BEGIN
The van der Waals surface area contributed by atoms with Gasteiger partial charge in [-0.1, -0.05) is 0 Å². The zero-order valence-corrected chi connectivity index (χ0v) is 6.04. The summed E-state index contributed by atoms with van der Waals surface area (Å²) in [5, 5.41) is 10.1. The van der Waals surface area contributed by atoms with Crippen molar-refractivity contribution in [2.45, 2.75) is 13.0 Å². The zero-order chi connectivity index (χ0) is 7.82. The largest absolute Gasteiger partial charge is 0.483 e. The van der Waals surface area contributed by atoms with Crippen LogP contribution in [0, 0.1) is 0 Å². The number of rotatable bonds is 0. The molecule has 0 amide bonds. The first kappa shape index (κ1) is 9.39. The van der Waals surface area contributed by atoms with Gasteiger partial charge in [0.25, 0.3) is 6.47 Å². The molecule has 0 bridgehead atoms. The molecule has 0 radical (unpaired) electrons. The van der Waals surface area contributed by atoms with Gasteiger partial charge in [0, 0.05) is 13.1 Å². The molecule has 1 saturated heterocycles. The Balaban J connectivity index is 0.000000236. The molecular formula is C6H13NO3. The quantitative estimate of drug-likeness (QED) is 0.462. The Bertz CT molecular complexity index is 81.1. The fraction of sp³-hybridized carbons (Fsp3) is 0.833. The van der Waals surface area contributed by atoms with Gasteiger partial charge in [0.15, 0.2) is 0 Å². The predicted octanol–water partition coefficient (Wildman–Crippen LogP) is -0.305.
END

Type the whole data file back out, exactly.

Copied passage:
The van der Waals surface area contributed by atoms with Gasteiger partial charge in [-0.1, -0.05) is 0 Å². The zero-order valence-corrected chi connectivity index (χ0v) is 6.04. The summed E-state index contributed by atoms with van der Waals surface area (Å²) in [5, 5.41) is 10.1. The van der Waals surface area contributed by atoms with Crippen molar-refractivity contribution in [2.45, 2.75) is 13.0 Å². The zero-order chi connectivity index (χ0) is 7.82. The largest absolute Gasteiger partial charge is 0.483 e. The van der Waals surface area contributed by atoms with Crippen LogP contribution in [0, 0.1) is 0 Å². The number of rotatable bonds is 0. The molecule has 0 amide bonds. The first kappa shape index (κ1) is 9.39. The van der Waals surface area contributed by atoms with Gasteiger partial charge in [0.25, 0.3) is 6.47 Å². The molecule has 0 bridgehead atoms. The molecule has 0 radical (unpaired) electrons. The van der Waals surface area contributed by atoms with Gasteiger partial charge in [0, 0.05) is 13.1 Å². The molecule has 1 saturated heterocycles. The Balaban J connectivity index is 0.000000236. The molecular formula is C6H13NO3. The quantitative estimate of drug-likeness (QED) is 0.462. The Bertz CT molecular complexity index is 81.1. The fraction of sp³-hybridized carbons (Fsp3) is 0.833. The van der Waals surface area contributed by atoms with Gasteiger partial charge in [0.15, 0.2) is 0 Å². The predicted octanol–water partition coefficient (Wildman–Crippen LogP) is -0.305.